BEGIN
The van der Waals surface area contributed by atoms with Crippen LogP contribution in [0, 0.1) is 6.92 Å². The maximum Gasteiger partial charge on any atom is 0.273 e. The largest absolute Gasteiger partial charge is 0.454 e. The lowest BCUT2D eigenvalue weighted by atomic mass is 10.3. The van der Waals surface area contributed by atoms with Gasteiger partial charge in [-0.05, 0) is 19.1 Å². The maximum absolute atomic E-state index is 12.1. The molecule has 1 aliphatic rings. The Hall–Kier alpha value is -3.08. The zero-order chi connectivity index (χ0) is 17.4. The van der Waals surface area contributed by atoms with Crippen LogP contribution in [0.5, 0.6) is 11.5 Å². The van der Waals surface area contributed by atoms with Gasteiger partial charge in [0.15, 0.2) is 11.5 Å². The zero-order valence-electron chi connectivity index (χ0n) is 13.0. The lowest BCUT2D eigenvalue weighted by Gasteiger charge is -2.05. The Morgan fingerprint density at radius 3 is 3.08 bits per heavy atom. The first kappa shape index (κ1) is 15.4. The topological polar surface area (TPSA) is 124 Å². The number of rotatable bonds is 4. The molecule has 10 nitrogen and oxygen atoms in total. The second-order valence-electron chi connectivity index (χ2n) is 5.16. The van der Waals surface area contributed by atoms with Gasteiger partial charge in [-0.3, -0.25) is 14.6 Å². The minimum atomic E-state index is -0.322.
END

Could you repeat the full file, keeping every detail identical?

The van der Waals surface area contributed by atoms with Crippen LogP contribution in [0, 0.1) is 6.92 Å². The maximum Gasteiger partial charge on any atom is 0.273 e. The largest absolute Gasteiger partial charge is 0.454 e. The lowest BCUT2D eigenvalue weighted by atomic mass is 10.3. The van der Waals surface area contributed by atoms with Gasteiger partial charge in [-0.05, 0) is 19.1 Å². The maximum absolute atomic E-state index is 12.1. The molecule has 1 aliphatic rings. The Hall–Kier alpha value is -3.08. The zero-order chi connectivity index (χ0) is 17.4. The van der Waals surface area contributed by atoms with Crippen LogP contribution in [0.5, 0.6) is 11.5 Å². The van der Waals surface area contributed by atoms with Gasteiger partial charge in [0.15, 0.2) is 11.5 Å². The zero-order valence-electron chi connectivity index (χ0n) is 13.0. The lowest BCUT2D eigenvalue weighted by Gasteiger charge is -2.05. The Morgan fingerprint density at radius 3 is 3.08 bits per heavy atom. The first kappa shape index (κ1) is 15.4. The topological polar surface area (TPSA) is 124 Å². The number of rotatable bonds is 4. The molecule has 10 nitrogen and oxygen atoms in total. The second-order valence-electron chi connectivity index (χ2n) is 5.16. The van der Waals surface area contributed by atoms with Gasteiger partial charge in [-0.3, -0.25) is 14.6 Å². The minimum atomic E-state index is -0.322.